Pearl MedSpa’s passionate commitment to self-care and community well-being.
If you Happen to see Carol Robbins out and about in the Pearl District, don’t be offended if she waits for you to say hello first. As the CEO of Pearl MedSpa (1339 NW Couch St, 503-946-3888), a luxury medical spa that provides treatments ranging from B12 shots to breast augmentation, discretion is important.
So, although Robbins is a warm and friendly person, “if someone says, ‘Hey Carol, I need to make another appointment with you,’ I have to pretend I don’t know what they’re talking about,” she says with a laugh.
It’s just one aspect of being at the helm of Pearl MedSpa, a business that Robbins has overseen since its inception in 2006, and that has grown to include a second location in Scottsdale, Arizona. She’s currently immersed in a major expansion of the Pearl location. Concerned with beauty both inside and out, Robbins has also launched a nonprofit, Pearl MedSpa Cares, to coordinate the spa’s diverse charitable activities. Over the years, these endeavors have focused on issues both close to home, such as homelessness and hunger, and farther afield, such as orphan relief in Samoa. “We’re really just disguised as a med spa—we do so much more,” she says. “I’ve found that if you do the right thing in your business and you help other people, you can’t stop the blessings from pouring in—they just come in buckets.”
Robbins, who hails from Chicago, moved to Portland in 1999 to help care for her ailing sister. She gained her first exposure to the world of aesthetic procedures while working as an optician at Good Samaritan Ophthalmology. Botox has long been used to treat certain eye conditions, including eyelid spasms and other eye muscle disorders—its aesthetic benefits were at first just a welcome side effect.
Although in common parlance, the word “spa” is used to describe a business that provides many types of beauty services, a med spa goes a step further. “We’re geared toward anti-aging,” explains Robbins. Increasingly, this isn’t just a concern for those in their middle years, she says, but also for younger people wishing to enhance their appearance, whether with a lip filler or acne-scar treatments.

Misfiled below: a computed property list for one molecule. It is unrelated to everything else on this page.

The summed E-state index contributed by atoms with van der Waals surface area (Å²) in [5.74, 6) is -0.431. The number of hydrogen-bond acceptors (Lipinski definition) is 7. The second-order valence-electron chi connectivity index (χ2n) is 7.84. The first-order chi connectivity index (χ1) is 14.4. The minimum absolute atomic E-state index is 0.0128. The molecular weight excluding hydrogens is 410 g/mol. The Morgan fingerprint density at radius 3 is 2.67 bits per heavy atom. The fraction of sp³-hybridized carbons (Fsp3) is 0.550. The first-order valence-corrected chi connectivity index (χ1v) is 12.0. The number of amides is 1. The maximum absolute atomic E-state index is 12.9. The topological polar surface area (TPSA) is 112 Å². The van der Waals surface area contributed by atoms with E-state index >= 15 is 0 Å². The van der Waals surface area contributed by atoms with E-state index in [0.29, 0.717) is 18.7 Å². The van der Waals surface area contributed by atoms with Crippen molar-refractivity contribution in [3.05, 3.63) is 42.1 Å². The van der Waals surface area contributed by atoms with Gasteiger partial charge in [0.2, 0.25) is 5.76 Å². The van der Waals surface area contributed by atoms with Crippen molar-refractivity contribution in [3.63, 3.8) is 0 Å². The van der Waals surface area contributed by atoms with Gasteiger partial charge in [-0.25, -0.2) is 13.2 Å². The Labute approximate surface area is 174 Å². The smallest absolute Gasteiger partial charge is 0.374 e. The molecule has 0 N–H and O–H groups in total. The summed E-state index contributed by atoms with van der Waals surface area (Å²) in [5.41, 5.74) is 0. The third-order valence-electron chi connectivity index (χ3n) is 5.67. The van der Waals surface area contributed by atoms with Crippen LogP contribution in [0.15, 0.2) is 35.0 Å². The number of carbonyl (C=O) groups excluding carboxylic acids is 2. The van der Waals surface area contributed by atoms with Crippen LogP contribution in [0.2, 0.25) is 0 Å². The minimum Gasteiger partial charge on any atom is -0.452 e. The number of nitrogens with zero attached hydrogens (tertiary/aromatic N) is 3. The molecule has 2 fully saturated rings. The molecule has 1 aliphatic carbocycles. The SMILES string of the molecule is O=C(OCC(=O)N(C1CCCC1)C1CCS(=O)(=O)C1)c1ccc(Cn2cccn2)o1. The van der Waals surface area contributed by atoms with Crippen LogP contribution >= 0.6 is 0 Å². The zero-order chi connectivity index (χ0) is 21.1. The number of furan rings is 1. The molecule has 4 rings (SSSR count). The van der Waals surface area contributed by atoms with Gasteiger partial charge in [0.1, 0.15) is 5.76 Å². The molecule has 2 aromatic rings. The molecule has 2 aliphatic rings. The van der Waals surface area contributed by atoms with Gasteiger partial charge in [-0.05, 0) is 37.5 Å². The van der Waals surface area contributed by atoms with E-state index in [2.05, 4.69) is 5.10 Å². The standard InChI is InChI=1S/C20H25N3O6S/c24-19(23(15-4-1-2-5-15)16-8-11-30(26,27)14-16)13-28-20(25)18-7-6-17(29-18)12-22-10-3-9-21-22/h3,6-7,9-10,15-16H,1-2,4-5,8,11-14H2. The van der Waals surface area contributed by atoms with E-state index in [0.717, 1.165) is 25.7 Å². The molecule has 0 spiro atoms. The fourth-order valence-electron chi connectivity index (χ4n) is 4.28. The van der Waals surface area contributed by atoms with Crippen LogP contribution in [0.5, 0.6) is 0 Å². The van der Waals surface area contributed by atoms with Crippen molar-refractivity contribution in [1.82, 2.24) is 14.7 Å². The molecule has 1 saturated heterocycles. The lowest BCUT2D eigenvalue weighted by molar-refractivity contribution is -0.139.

For those at a stage of life where they wish to reverse signs of aging—or invest in some intense self-care and self-esteem boosting following a major life event, technological advances have created many options beyond traditional facelifts. “We have treatments that are a total resurfacing of the skin—that require serious downtime—and we have others where there’s no social downtime at all,” she says. The concern about downtime is less about avoiding the outdated stigma attached to “getting some work done,” which has largely faded, and more that “most people can’t spare a month to hide out recovering,” she says.
Looking forward, Robbins plans to expand Pearl MedSpa’s services aimed at reversing hair loss, and—on a related note—increase treatments geared to men. “It used to be men could walk around with a big belly or no hair, but today, everyone needs to keep their edge,” she says. The spa will soon offer hormone therapy and testosterone replacement. “We have a good male patient base now, but I think it’s going to double,” she says, adding they also plan to start serving beer on tap.
“Every month, we pick something where we can make a change and help people”
As devoted as Robbins is to her business—she spends most of her waking hours with employees and clients—she’s even more passionate about the company’s charitable mission. “Every month, we pick something where we can make a change and help people,” she says. One month, clients were invited to bring a plant to be donated to a nursing home, and in gratitude, Pearl MedSpa provided an exfoliation or facial of the donor’s choosing.
And last year, her general manager, Leuso McKenzie—who’s from Samoa—brought to Robbins’s attention the struggles of a Samoan orphanage. Soon, a plan was hatched to present two fundraising concerts, one in Portland and one in Scottsdale, featuring the Katinas, a Samoan contemporary Christian group. Both concerts sold out, and the proceeds are entirely supporting 70 orphans in Samoa for a year. The event also inspired Robbins’s accountant to adopt two of the orphans. “It’s amazing,” she says. “You plant a seed, and it just grows.”